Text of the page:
“Dr. Wiggins has been serving as the University’s chief information officer for the past year and has brought unity, leadership, and vision to the division. Dr. Wiggins has earned this position and I am pleased to appoint him to serve in this capacity. We look forward to his continued vision, leadership and dedication to this vitally important aspect of the University’s present and future achievements,” UTPA President Dr. Blandina Cárdenas said.
|- Dr. Gary L. Wiggins|
“I think the change (to a division) is an appropriate recognition of the role IT needs to play in helping meet the strategic goals and objectives of the University. It is also, of course, recognition of all the challenges and challenging opportunities UTPA will face in the area of information and technology in the next few years,” Wiggins said.
A native of Lubbock, Wiggins served as vice president for information technology and chief information officer at Oklahoma State University. Prior to that he was chief information officer at Texas Tech University, where he was employed for 12 years. Wiggins received his doctorate in mathematics in 1978 from Texas Tech, where he also earned his undergraduate and master’s degrees.
Currently Wiggins oversees 115 full-time employees and approximately 180 part-time employees, most of them students. He said at this point there will be little change in the number of employees or in his duties with the shift of IT to divisional status. Wiggins proudly described the many accomplishments in every department of IT over the past year.
“In telecommunications, we had the campus wireless network, significant upgrades to the infrastructure for both the voice and data networks, and the project to equip more than 70 technology-supported classrooms. The Internet services team first created itself as an independent unit and then developed our first portal applications, took the lead on the new student e-mail project and worked with several colleges and departments on improving their Internet presence,” he said.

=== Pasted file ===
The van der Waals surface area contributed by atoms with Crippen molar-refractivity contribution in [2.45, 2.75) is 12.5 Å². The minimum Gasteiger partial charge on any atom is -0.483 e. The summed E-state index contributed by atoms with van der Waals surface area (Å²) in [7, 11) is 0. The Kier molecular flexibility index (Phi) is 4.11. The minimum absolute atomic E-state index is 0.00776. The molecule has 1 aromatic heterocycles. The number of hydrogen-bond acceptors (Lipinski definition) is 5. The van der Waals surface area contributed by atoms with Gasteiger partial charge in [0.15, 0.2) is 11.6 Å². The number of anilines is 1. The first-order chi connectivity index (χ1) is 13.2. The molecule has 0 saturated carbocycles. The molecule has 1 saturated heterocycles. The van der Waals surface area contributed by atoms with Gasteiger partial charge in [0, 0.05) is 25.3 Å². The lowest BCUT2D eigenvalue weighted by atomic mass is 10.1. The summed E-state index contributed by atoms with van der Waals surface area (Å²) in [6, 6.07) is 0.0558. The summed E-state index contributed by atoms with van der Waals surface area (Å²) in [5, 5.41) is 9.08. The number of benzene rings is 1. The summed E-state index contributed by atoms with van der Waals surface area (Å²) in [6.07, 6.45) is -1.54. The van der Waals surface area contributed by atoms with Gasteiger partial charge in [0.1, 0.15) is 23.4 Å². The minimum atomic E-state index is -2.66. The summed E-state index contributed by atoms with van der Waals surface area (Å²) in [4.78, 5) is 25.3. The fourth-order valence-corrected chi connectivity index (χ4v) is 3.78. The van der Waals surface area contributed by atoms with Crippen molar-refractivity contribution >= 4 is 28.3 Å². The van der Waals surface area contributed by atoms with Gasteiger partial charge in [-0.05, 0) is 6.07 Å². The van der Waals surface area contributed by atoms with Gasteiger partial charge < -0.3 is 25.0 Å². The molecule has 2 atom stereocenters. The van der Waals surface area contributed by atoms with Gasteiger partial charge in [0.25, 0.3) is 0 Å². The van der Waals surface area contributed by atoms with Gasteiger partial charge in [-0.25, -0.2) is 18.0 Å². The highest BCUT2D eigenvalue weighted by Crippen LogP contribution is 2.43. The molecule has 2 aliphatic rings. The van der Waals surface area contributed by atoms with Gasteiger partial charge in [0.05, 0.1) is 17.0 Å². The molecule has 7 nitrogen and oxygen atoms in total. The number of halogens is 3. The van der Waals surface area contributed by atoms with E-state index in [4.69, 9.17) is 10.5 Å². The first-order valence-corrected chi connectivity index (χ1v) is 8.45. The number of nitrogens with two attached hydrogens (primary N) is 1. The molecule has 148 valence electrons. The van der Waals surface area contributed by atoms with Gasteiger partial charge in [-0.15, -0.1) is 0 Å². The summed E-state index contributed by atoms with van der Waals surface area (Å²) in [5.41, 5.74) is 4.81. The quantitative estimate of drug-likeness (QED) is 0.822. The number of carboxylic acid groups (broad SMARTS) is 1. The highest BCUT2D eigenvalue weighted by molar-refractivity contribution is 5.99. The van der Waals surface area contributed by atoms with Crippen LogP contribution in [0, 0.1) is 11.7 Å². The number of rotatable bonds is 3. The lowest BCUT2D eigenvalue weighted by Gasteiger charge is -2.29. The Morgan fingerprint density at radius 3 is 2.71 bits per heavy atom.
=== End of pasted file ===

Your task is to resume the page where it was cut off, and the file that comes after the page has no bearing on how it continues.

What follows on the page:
Wiggins also cited the IT security group’s progress on effectively handling spam and its move to work more closely with other University departments on prevention. He said academic computing employees reorganized and upgraded the University’s helpdesk and desktop support units, distributed hundreds of new computers around campus, and made a start toward offering regular planned support to researchers. At the Computer Center, he said, gains were made in managing servers, developing several new software applications and putting a new e-mail system in place for faculty and staff for use in 2006. The Computer Center also had Oracle implementation, an approximately $10 million project initiated in 2004 which has faced some delays at the University, as a principal focus.
“I have to mention the work people did in getting the Oracle project restarted and going. The first portal application went into production in early February. The major components of the Oracle system, the human resources and financial systems, are on track for going live Sept. 1, the start of the new fiscal year,” said Wiggins, noting Oracle e-mail and student recruiting software were discontinued and new solutions in those areas are being reviewed.
While Wiggins is proud of the concrete accomplishments, he credits his staff with something even greater in importance but less tangible.
“I think we are on our way to having an IT division that is active and aggressive, consciously in step with the needs and strategic goals of the University, focused on students and functioning consistently as a group of good and engaged colleagues for the people we work with from the other divisions around the University,” he said.
Short-term goals for the future, he said, include finishing the Oracle project, extending the wireless network to the residence halls, completing the campus e-mail project, working on campus Web sites, delivering more portal services, improving security, working on planning for possible disasters and disruptions, and working with students and student government to deliver better service to students.
“Long term, we want to provide the IT infrastructure and support that are necessary for the type and size of university that UTPA is becoming,” he said.